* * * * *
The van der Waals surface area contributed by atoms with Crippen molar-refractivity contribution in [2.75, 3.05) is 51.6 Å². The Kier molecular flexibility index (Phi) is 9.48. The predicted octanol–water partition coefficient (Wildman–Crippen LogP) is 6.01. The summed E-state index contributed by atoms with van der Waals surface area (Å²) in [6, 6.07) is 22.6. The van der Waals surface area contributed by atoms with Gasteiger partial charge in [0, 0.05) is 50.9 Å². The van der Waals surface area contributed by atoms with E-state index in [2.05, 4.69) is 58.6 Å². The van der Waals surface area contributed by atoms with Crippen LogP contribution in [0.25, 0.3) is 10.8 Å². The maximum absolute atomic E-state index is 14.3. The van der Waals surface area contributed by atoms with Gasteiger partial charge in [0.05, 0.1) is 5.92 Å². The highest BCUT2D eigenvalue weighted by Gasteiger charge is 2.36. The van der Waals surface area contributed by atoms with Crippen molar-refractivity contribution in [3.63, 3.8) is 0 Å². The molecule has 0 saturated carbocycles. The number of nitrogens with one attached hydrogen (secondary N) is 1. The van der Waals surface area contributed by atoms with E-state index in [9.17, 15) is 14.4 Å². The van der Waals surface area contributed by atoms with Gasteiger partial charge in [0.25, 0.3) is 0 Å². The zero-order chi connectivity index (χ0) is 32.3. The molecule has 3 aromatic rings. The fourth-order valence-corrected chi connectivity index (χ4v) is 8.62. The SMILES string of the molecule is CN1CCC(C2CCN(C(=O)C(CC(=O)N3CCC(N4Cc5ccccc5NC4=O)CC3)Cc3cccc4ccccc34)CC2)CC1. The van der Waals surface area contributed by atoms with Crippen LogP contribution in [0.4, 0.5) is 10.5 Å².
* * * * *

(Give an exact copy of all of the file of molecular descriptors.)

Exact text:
The van der Waals surface area contributed by atoms with Crippen molar-refractivity contribution in [2.75, 3.05) is 51.6 Å². The Kier molecular flexibility index (Phi) is 9.48. The predicted octanol–water partition coefficient (Wildman–Crippen LogP) is 6.01. The summed E-state index contributed by atoms with van der Waals surface area (Å²) in [6, 6.07) is 22.6. The van der Waals surface area contributed by atoms with Gasteiger partial charge in [0, 0.05) is 50.9 Å². The van der Waals surface area contributed by atoms with E-state index in [2.05, 4.69) is 58.6 Å². The van der Waals surface area contributed by atoms with Crippen LogP contribution in [0.25, 0.3) is 10.8 Å². The maximum absolute atomic E-state index is 14.3. The van der Waals surface area contributed by atoms with Gasteiger partial charge in [0.05, 0.1) is 5.92 Å². The highest BCUT2D eigenvalue weighted by Gasteiger charge is 2.36. The van der Waals surface area contributed by atoms with Crippen molar-refractivity contribution in [3.63, 3.8) is 0 Å². The molecule has 0 saturated carbocycles. The number of nitrogens with one attached hydrogen (secondary N) is 1. The van der Waals surface area contributed by atoms with E-state index in [9.17, 15) is 14.4 Å². The van der Waals surface area contributed by atoms with Gasteiger partial charge in [0.25, 0.3) is 0 Å². The zero-order chi connectivity index (χ0) is 32.3. The molecule has 3 aromatic rings. The fourth-order valence-corrected chi connectivity index (χ4v) is 8.62. The SMILES string of the molecule is CN1CCC(C2CCN(C(=O)C(CC(=O)N3CCC(N4Cc5ccccc5NC4=O)CC3)Cc3cccc4ccccc34)CC2)CC1. The van der Waals surface area contributed by atoms with Crippen LogP contribution in [0.4, 0.5) is 10.5 Å².